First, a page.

In The Plex: How Google Thinks, Works and Shapes Our Lives

In The Plex: How Google Thinks, Works and Shapes Our Lives

Hardback

By (author) Steven Levy

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  • Publisher: SIMON & SCHUSTER
  • Format: Hardback | 432 pages
  • Dimensions: 165mm x 239mm x 43mm | 590g
  • Publication date: 4 December 2011
  • Publication City/Country: New York
  • ISBN 10: 1416596585
  • ISBN 13: 9781416596585
  • Sales rank: 33,032

Product description

It is best known for its search engine, but as Steven Levy explains, Google's ambitions go far beyond internet searching. It has moved into mobile phones, computer operating systems, television, and is the most powerful company in the advertising business. Its advertising business produces revenues so substantial that the company has no difficulty funding all its other projects. The company has an unusual corporate culture, which Levy describes. The founders are often seen on Rollerblades, there are exercise breaks for employees and certain foods are either free or minimally priced. There is simultaneously an atmosphere of seriousness and playfulness. What role this corporate culture plays in the company's success is one question that In the Plex will address. For example, every Googler has 20% time -- employees are allowed to spend 20% of their time on projects of their own devising. No manager can prevent this. Some successful corporate businesses have come from 20% time. Levy provides the background on Google's decision to enter the Chinese market, a decision that was controversial within the company at the time and which has recently made news as Google threatens to withdraw from China. He explains how "cloud computing" is the next frontier for Google, and he takes the reader into product development, including products that should be reaching market around the time the book is published. He explains what Google is doing to counter the rise of social networks such as Facebook (Google has its own social network), real-time competitors such as Twitter, and the looming risk of government regulation because of its dominance of the internet.

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Review quote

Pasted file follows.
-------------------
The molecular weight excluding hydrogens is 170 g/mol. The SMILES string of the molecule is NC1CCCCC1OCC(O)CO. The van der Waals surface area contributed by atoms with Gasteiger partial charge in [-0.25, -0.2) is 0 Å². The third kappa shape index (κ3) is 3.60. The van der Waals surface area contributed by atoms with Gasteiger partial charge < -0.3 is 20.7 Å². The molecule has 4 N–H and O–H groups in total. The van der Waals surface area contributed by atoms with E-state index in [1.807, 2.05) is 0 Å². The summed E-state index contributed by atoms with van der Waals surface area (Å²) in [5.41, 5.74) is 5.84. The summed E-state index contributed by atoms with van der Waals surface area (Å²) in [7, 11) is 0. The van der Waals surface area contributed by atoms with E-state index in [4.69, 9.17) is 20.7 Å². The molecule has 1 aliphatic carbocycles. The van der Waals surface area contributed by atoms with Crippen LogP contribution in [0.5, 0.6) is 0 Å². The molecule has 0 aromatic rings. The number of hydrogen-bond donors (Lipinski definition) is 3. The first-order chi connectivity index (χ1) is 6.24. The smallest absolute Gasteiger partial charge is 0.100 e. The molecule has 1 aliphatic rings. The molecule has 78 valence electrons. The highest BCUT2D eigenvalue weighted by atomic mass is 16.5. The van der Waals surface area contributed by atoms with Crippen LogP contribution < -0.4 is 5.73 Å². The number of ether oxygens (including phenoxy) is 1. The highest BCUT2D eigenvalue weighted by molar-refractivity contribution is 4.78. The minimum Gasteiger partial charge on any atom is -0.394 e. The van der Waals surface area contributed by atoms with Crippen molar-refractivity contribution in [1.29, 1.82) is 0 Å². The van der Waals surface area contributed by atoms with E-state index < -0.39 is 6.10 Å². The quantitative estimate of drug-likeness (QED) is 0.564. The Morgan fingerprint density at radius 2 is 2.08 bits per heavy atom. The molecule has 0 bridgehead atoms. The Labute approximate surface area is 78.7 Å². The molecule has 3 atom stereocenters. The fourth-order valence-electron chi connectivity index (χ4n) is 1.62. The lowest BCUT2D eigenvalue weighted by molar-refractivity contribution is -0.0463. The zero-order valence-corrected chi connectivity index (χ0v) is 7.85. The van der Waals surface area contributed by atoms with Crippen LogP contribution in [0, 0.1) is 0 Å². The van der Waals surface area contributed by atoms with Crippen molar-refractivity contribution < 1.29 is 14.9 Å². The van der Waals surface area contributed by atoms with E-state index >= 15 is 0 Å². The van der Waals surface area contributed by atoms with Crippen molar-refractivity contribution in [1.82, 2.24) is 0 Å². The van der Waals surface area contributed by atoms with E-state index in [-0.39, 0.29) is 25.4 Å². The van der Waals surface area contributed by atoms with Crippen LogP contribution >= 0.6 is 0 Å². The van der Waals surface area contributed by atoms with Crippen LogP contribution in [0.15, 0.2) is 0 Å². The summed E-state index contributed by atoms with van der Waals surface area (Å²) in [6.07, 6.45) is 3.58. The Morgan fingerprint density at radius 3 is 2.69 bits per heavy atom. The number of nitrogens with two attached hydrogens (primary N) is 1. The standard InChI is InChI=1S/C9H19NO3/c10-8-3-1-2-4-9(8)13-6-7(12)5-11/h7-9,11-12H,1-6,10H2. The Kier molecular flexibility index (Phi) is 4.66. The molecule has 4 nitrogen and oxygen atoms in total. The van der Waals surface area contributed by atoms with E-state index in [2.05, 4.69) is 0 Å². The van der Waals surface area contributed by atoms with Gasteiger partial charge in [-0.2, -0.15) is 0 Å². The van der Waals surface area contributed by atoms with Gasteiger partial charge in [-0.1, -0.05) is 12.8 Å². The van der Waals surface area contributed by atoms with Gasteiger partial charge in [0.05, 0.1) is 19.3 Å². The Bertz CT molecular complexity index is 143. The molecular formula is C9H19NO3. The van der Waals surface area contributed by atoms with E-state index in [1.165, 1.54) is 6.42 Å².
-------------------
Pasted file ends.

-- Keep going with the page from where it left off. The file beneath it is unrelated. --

"Dense, driven examination of the pioneering search engine that changed the face of the Internet. Thoroughly versed in technology reporting, Wired senior writer Levy deliberates at great length about online behemoth Google and creatively documents the company's genesis from a 'feisty start-up to a market-dominating giant.' The author capably describes Google's founders, Stanford grads Larry Page and Sergey Brin, as sharp, user-focused and steadfastly intent on 'organizing all the world's information.' Levy traces how Google's intricately developed, intrepid beginnings and gradual ascent over a competitive marketplace birthed an advertising-fueled 'money machine' (especially following its IPO in 2004), and he follows the expansion and operation of the company's liberal work campus ('Googleplex') and its distinctively selective hiring process (Page still signs off on every new hire). The author was afforded an opportunity to observe the company's operations, development, culture and advertising model from within the infrastructure for two years with full managerial cooperation. From there, he performed hundreds of interviews with past and current employees and discovered the type of 'creative disorganization' that can either make or break a business. Though clearly in awe of Google's crowning significance, Levy evenhandedly notes the company's more glaring deficiencies, like the 2004 cyber-attack that forced the removal of the search engine from mainland China, a decision vehemently unsupported by co-founder Brin. Though the author offers plenty of well-known information, it's his catbird-seat vantage point that really gets to the good stuff. Outstanding reportage delivered in the upbeat, informative fashion for which Levy is well known." --"Kirkus Reviews" (starred review)